The Rubin Museum is an house-museum, in the historic heart of Tel Aviv, and is the home of the painter Reuven Rubin, where he lived with his family and worked from 1946 until his death in 1974. It opened to the public as a museum in 1983. The permanent collection presents a selection of paintings by Reuven Rubin. The museum also offers temporary exhibitions on the first period of Israeli art.
Excursions & Tours
It stretches for hundreds of acres along the Yarkon River, with a Tropical Garden, a bike rental center, Seven Mills and a lake with paddleboats service. In addition there is also a large water park, a bird sanctuary, a zoo and the “Sportec“ area, with a high climbing wall, basketball court, skating rink and trampolines.
Entertainment and recreation along the breathtaking coastline of the old port of Tel Aviv with shows, cultural eventsart exhibitions, shopping in the most important shops, markets on weekends and culinary experience to enjoy in the best restaurants of the city.
A lively promenade where walking. It extends along the beach Jaffa in the south to Tel Baruch in the north. It offers sea, sand and Mediterranean sunsets. Cafes and restaurants are located in the central part of the promenade, along-Herbert Samuel Street.
The flea market in Jaffa is a great place to spend your free time. Here are rare brass objects, ceramic or glass objects, old kerosene lamps, thin beads of amber and vintage clothing.
Tour in Tel Aviv by foot to discover its architecture, food and street art. Walk the famous Rothschild Boulevard to explore the Bauhaus buildings, the Carmel Market and its local flavours, the southern district of Florentin with graffiti, street art and works of art. The tour includes: walking tour with guide (english language) and tastings at the market. Duration: 7 hours. Discover the tour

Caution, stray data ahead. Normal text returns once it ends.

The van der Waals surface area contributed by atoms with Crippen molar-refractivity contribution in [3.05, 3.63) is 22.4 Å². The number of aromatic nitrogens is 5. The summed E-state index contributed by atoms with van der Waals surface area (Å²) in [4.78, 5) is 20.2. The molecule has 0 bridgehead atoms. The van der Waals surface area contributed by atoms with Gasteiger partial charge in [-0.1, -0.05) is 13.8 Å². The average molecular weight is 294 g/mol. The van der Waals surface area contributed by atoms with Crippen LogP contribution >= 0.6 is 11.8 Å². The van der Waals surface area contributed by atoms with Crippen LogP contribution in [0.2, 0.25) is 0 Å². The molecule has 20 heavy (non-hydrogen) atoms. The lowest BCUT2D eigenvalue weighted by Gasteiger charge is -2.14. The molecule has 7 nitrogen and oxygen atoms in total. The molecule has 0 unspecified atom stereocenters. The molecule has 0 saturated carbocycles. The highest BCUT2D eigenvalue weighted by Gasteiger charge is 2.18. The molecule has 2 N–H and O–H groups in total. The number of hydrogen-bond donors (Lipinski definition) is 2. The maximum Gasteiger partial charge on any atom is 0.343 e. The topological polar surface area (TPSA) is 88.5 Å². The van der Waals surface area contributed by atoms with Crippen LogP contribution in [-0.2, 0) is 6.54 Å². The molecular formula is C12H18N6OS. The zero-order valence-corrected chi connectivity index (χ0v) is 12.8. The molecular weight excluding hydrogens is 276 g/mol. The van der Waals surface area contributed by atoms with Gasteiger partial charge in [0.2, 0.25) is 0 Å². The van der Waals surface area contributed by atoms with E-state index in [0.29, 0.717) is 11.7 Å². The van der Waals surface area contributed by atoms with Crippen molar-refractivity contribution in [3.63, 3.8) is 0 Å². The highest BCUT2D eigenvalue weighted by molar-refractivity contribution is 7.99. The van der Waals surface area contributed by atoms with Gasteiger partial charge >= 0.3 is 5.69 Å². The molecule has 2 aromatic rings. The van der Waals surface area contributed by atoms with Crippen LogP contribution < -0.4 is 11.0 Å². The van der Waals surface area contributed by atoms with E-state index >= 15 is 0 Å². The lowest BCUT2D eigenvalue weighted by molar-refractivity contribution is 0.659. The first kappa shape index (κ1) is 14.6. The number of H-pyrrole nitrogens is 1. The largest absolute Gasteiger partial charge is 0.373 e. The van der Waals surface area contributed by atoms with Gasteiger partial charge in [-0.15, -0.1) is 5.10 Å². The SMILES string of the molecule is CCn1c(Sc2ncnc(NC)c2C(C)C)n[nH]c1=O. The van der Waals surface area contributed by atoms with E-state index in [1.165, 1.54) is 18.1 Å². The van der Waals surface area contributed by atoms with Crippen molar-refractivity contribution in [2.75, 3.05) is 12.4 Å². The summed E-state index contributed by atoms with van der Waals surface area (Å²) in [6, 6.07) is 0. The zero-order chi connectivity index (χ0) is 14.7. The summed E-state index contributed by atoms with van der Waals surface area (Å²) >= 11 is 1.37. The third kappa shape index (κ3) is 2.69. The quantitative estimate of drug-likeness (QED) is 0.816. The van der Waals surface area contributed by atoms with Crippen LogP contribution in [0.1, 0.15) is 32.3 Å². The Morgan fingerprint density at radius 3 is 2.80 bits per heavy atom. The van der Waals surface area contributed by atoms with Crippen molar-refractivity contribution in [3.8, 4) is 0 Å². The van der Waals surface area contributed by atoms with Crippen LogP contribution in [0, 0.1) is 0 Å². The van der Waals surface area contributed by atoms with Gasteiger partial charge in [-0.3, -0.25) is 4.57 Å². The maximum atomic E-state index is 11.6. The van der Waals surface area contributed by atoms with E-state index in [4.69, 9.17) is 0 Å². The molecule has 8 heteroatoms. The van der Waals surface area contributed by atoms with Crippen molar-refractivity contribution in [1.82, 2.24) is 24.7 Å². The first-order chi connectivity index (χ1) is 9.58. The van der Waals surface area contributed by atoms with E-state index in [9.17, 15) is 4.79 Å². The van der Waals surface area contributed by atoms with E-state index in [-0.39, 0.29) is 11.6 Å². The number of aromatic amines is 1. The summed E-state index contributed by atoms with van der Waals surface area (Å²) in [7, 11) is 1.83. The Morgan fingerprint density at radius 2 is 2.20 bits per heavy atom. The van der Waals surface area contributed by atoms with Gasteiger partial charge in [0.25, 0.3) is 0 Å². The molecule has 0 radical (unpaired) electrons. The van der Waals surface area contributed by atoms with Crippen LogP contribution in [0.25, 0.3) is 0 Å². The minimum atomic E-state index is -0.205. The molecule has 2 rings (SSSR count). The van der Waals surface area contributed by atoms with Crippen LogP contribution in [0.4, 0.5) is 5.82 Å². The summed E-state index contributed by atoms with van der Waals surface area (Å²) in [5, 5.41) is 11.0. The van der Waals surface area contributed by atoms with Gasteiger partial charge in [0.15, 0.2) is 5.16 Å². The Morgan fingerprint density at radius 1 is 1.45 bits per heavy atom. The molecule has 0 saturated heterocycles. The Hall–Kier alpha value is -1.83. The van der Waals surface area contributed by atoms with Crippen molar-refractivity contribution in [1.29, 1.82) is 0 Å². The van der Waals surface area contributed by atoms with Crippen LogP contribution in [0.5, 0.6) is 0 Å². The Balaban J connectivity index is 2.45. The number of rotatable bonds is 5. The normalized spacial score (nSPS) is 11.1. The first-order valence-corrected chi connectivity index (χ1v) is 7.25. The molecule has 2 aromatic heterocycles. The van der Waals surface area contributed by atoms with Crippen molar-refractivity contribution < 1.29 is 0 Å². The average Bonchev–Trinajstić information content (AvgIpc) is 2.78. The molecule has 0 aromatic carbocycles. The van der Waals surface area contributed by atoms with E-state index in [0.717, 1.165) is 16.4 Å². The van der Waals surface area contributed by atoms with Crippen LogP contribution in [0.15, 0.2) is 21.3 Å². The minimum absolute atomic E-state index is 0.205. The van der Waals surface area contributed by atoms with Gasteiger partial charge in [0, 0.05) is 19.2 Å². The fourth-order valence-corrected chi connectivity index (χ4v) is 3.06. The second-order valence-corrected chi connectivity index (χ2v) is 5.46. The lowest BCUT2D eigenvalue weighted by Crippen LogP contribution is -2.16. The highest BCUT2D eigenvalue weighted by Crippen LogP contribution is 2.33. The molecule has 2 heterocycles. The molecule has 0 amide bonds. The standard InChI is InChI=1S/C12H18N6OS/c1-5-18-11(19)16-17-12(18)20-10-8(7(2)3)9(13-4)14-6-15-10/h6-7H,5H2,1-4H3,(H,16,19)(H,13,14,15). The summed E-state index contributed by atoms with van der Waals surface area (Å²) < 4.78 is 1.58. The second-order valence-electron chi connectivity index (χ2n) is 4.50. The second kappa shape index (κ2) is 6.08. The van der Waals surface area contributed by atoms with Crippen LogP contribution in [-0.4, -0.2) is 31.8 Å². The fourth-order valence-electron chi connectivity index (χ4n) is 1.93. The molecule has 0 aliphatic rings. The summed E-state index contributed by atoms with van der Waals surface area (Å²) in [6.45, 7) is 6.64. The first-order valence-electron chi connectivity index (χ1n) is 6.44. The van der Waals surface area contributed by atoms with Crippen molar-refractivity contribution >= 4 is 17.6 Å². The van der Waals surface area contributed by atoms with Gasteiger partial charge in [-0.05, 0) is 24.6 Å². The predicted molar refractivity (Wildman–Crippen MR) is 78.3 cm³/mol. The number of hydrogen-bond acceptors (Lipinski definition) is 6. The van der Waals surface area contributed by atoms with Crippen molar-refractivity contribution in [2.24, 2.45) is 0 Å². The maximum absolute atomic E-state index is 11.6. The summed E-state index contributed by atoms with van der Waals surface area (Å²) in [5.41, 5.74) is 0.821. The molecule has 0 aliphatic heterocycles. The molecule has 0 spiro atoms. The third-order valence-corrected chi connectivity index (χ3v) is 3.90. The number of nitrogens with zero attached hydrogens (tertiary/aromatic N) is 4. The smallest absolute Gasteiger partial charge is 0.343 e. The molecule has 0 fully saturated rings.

Full-day tour from Tel Aviv to explore: the ancient harbor city of Caesarea; the Baha’i Gardens in Haifa, a UNESCO World Heritage Site; the natural limestone grottoes in Rosh Hanikra; the old city of Acre, a UNESCO World Heritage Site. The tour includes: professional guide; airconditioned coach transportation; entrance fees for Caesarea national park, Rosh Hanikra and Acre; hotel pick-up and drop-off. Duration: 11 hours. Discover the tour
Day trip from Tel Aviv to NazarethTagbha, Capernaum, and the Sea of Galilee. You can visit: Nazareth with Church of Annunciation and Church of St. Joseph’s carpentry; the Mount of Beatitudes and Church of the Multiplication of the Loaves and Fish at Tabgha; Sea of Galilee, synagogue of Capernaum and city of Christ; the site of baptism on Jordan River. The tour includes: guide; coach with air-conditioned; entry fees to Capernaum. Duration: 11 hours. Discover the tour
A full day tour from Tel Aviv to discover the holy city of Jerusalem. You can visit: the Old City; the Mount of Olives; the Wailing Wall; the Temple Mount; the Dome of the Rock; the bazaar and the Western Wall or Kotel; the Church of Holy Sepulcher; the Mt. Zion; the new city and the Yad Vashem Holocaust Museum. The tour includes: professional guide; air-conditioned coach transportation; entry fees; hotel pick-up and drop-off. Duration: 11 hours. Discover the tour
Destinations found in the vicinity